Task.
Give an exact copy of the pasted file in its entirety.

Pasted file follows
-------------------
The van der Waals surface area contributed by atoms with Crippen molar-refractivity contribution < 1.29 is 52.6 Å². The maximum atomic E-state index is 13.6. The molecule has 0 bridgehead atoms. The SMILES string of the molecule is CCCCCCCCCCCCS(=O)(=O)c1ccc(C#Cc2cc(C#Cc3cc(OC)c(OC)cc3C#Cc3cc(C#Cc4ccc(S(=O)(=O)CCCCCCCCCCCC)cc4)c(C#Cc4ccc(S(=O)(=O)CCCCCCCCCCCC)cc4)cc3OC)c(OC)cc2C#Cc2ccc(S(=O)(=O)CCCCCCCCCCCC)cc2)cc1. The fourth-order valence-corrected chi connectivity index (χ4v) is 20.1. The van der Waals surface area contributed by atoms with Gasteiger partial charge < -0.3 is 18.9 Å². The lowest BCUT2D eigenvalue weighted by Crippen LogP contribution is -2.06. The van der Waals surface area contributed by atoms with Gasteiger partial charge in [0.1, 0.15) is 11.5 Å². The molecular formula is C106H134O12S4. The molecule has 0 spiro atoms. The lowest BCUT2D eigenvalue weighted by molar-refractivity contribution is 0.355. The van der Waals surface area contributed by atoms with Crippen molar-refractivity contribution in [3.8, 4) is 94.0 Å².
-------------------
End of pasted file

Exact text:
The van der Waals surface area contributed by atoms with Crippen molar-refractivity contribution < 1.29 is 52.6 Å². The maximum atomic E-state index is 13.6. The molecule has 0 bridgehead atoms. The SMILES string of the molecule is CCCCCCCCCCCCS(=O)(=O)c1ccc(C#Cc2cc(C#Cc3cc(OC)c(OC)cc3C#Cc3cc(C#Cc4ccc(S(=O)(=O)CCCCCCCCCCCC)cc4)c(C#Cc4ccc(S(=O)(=O)CCCCCCCCCCCC)cc4)cc3OC)c(OC)cc2C#Cc2ccc(S(=O)(=O)CCCCCCCCCCCC)cc2)cc1. The fourth-order valence-corrected chi connectivity index (χ4v) is 20.1. The van der Waals surface area contributed by atoms with Gasteiger partial charge < -0.3 is 18.9 Å². The lowest BCUT2D eigenvalue weighted by Crippen LogP contribution is -2.06. The van der Waals surface area contributed by atoms with Gasteiger partial charge in [0.1, 0.15) is 11.5 Å². The molecular formula is C106H134O12S4. The molecule has 0 spiro atoms. The lowest BCUT2D eigenvalue weighted by molar-refractivity contribution is 0.355. The van der Waals surface area contributed by atoms with Crippen molar-refractivity contribution in [3.8, 4) is 94.0 Å².